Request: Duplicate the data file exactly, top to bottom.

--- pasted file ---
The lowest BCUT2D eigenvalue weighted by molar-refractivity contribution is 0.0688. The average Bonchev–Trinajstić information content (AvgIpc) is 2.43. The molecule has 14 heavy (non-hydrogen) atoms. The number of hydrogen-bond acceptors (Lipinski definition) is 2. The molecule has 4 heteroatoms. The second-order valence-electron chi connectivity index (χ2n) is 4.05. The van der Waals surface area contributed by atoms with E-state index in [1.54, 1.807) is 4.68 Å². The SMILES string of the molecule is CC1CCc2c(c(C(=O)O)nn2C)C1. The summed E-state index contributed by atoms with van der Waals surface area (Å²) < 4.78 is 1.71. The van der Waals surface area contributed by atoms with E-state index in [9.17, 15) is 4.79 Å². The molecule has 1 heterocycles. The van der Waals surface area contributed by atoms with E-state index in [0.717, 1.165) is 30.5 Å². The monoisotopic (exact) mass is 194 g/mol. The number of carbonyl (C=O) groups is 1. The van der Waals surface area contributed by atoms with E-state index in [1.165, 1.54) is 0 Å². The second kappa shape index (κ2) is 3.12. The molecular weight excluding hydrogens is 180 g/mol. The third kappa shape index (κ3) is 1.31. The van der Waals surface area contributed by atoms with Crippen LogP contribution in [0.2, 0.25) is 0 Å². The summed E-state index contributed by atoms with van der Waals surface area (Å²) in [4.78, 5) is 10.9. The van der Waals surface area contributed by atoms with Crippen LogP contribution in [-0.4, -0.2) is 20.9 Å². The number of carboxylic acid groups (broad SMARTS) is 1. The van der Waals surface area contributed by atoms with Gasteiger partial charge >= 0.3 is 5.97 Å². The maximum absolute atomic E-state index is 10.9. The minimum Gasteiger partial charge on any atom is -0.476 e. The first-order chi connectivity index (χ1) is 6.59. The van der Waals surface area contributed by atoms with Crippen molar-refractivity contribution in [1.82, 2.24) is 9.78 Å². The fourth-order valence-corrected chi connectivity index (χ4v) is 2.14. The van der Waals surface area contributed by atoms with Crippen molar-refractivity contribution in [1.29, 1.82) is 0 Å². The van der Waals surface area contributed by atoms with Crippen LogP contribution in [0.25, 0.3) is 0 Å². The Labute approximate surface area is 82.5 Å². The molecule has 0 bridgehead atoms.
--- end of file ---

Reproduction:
The lowest BCUT2D eigenvalue weighted by molar-refractivity contribution is 0.0688. The average Bonchev–Trinajstić information content (AvgIpc) is 2.43. The molecule has 14 heavy (non-hydrogen) atoms. The number of hydrogen-bond acceptors (Lipinski definition) is 2. The molecule has 4 heteroatoms. The second-order valence-electron chi connectivity index (χ2n) is 4.05. The van der Waals surface area contributed by atoms with E-state index in [1.54, 1.807) is 4.68 Å². The SMILES string of the molecule is CC1CCc2c(c(C(=O)O)nn2C)C1. The summed E-state index contributed by atoms with van der Waals surface area (Å²) < 4.78 is 1.71. The van der Waals surface area contributed by atoms with E-state index in [9.17, 15) is 4.79 Å². The molecule has 1 heterocycles. The van der Waals surface area contributed by atoms with E-state index in [0.717, 1.165) is 30.5 Å². The monoisotopic (exact) mass is 194 g/mol. The number of carbonyl (C=O) groups is 1. The van der Waals surface area contributed by atoms with E-state index in [1.165, 1.54) is 0 Å². The second kappa shape index (κ2) is 3.12. The molecular weight excluding hydrogens is 180 g/mol. The third kappa shape index (κ3) is 1.31. The van der Waals surface area contributed by atoms with Crippen LogP contribution in [0.2, 0.25) is 0 Å². The summed E-state index contributed by atoms with van der Waals surface area (Å²) in [4.78, 5) is 10.9. The van der Waals surface area contributed by atoms with Crippen LogP contribution in [-0.4, -0.2) is 20.9 Å². The number of carboxylic acid groups (broad SMARTS) is 1. The van der Waals surface area contributed by atoms with Gasteiger partial charge >= 0.3 is 5.97 Å². The maximum absolute atomic E-state index is 10.9. The minimum Gasteiger partial charge on any atom is -0.476 e. The first-order chi connectivity index (χ1) is 6.59. The van der Waals surface area contributed by atoms with Crippen molar-refractivity contribution in [1.82, 2.24) is 9.78 Å². The fourth-order valence-corrected chi connectivity index (χ4v) is 2.14. The van der Waals surface area contributed by atoms with Crippen molar-refractivity contribution in [1.29, 1.82) is 0 Å². The van der Waals surface area contributed by atoms with Crippen LogP contribution in [0.25, 0.3) is 0 Å². The Labute approximate surface area is 82.5 Å². The molecule has 0 bridgehead atoms.